The author has been described by News Ltd as an "iconoclast", "Svengali", a pollie's "economist muse", and "pungently accurate". Fairfax says he is a "Renaissance man" and "one of Australia’s most respected analysts." Stephen Koukoulas concludes that he is "85% right", and "would make a great Opposition leader." Terry McCrann claims the author thinks "‘nuance’ is a trendy village in the south of France", but can be "scintillating" when he thinks "clearly". The ACTU reckons he’s "an enigma wrapped in a Bloomberg terminal, wrapped in some apparently well-honed abs."

Monday, June 6, 2011

I report, you decide: Craig James flies the rate *cut* kite....

I could never be accused of hawkish bias. To ensure that the other side of the story gets its dues, here is CommSec's notoriously dovish Craig James--in fact, Craig and Peter Switzer are probably the two highest-flying doves in Australia--questioning whether the RBA should cut (yes, that's right, cut) rates...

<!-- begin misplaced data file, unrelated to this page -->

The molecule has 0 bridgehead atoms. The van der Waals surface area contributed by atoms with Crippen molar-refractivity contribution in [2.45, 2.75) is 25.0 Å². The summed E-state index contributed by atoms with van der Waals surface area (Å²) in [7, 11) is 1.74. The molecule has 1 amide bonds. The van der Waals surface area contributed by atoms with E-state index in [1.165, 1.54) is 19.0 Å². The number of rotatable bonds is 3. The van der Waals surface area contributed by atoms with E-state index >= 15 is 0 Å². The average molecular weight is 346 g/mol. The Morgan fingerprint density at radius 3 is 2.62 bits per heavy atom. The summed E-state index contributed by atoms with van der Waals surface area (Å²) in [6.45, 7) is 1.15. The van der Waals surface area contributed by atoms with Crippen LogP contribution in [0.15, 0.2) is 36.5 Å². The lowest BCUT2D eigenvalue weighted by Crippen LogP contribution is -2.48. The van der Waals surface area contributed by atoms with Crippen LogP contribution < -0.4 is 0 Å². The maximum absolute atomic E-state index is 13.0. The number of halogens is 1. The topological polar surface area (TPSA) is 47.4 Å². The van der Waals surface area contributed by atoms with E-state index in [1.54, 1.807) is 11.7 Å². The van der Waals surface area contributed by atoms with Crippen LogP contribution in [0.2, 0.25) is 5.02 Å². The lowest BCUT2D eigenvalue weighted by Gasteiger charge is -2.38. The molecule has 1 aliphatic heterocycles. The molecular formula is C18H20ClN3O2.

"There is no smoking gun, so interest rates are almost certain to remain on hold for another month. Not only has the latest data shown an easing of inflationary pressures but hiring intentions have slumped as businesses join consumers in adopting a conservative posture.

The timeliest reading on inflation in the economy – the TD Securities/Melbourne Institute inflation gauge – confirms that underlying inflation remains stuck in the lower end of the Reserve Bank’s 2-3 per cent target band. In fact, based on trends over the past five months, underlying inflation is tracking closer to 1.5 per cent – well below the RBAs target band.

The slump in job advertisements is a clear wake up call for those that still believe the economy is in solid shape. Consumers aren’t spending, the housing market is becalmed and now businesses aren’t taking on more staff.

Could the next move in interest rates be down, rather than up? Clearly the Reserve Bank Board would need to make an almost 180 degree turn, so it most likely will stick to the view that the economy will recover later this year. However it is obvious that the economy is only marking time at present with underlying inflation holding below the key 2-3 per cent target band. We expect the Reserve Bank to remain on the sidelines until it has a clearer read on the economy."